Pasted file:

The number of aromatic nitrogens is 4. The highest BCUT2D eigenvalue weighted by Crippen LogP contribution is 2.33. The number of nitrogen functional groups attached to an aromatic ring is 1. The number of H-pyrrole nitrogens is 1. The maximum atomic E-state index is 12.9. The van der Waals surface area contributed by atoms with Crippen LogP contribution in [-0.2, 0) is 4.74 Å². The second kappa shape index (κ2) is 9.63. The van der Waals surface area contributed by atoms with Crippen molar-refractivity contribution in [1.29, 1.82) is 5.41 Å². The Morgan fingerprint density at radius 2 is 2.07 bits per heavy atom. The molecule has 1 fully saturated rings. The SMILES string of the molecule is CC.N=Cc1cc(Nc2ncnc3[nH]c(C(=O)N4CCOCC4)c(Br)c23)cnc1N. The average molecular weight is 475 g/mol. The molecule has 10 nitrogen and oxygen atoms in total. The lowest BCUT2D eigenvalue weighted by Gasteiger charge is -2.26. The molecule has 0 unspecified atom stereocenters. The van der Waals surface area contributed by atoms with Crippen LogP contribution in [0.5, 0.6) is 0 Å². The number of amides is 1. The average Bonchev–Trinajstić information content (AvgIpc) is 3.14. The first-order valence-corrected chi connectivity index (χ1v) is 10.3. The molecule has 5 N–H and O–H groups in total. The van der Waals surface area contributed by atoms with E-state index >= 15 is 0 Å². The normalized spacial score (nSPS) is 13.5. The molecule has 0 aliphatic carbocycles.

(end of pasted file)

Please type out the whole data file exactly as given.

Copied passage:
The number of aromatic nitrogens is 4. The highest BCUT2D eigenvalue weighted by Crippen LogP contribution is 2.33. The number of nitrogen functional groups attached to an aromatic ring is 1. The number of H-pyrrole nitrogens is 1. The maximum atomic E-state index is 12.9. The van der Waals surface area contributed by atoms with Crippen LogP contribution in [-0.2, 0) is 4.74 Å². The second kappa shape index (κ2) is 9.63. The van der Waals surface area contributed by atoms with Crippen molar-refractivity contribution in [1.29, 1.82) is 5.41 Å². The Morgan fingerprint density at radius 2 is 2.07 bits per heavy atom. The molecule has 1 fully saturated rings. The SMILES string of the molecule is CC.N=Cc1cc(Nc2ncnc3[nH]c(C(=O)N4CCOCC4)c(Br)c23)cnc1N. The average molecular weight is 475 g/mol. The molecule has 10 nitrogen and oxygen atoms in total. The lowest BCUT2D eigenvalue weighted by Gasteiger charge is -2.26. The molecule has 0 unspecified atom stereocenters. The van der Waals surface area contributed by atoms with Crippen LogP contribution in [0.5, 0.6) is 0 Å². The number of amides is 1. The average Bonchev–Trinajstić information content (AvgIpc) is 3.14. The first-order valence-corrected chi connectivity index (χ1v) is 10.3. The molecule has 5 N–H and O–H groups in total. The van der Waals surface area contributed by atoms with E-state index >= 15 is 0 Å². The normalized spacial score (nSPS) is 13.5. The molecule has 0 aliphatic carbocycles.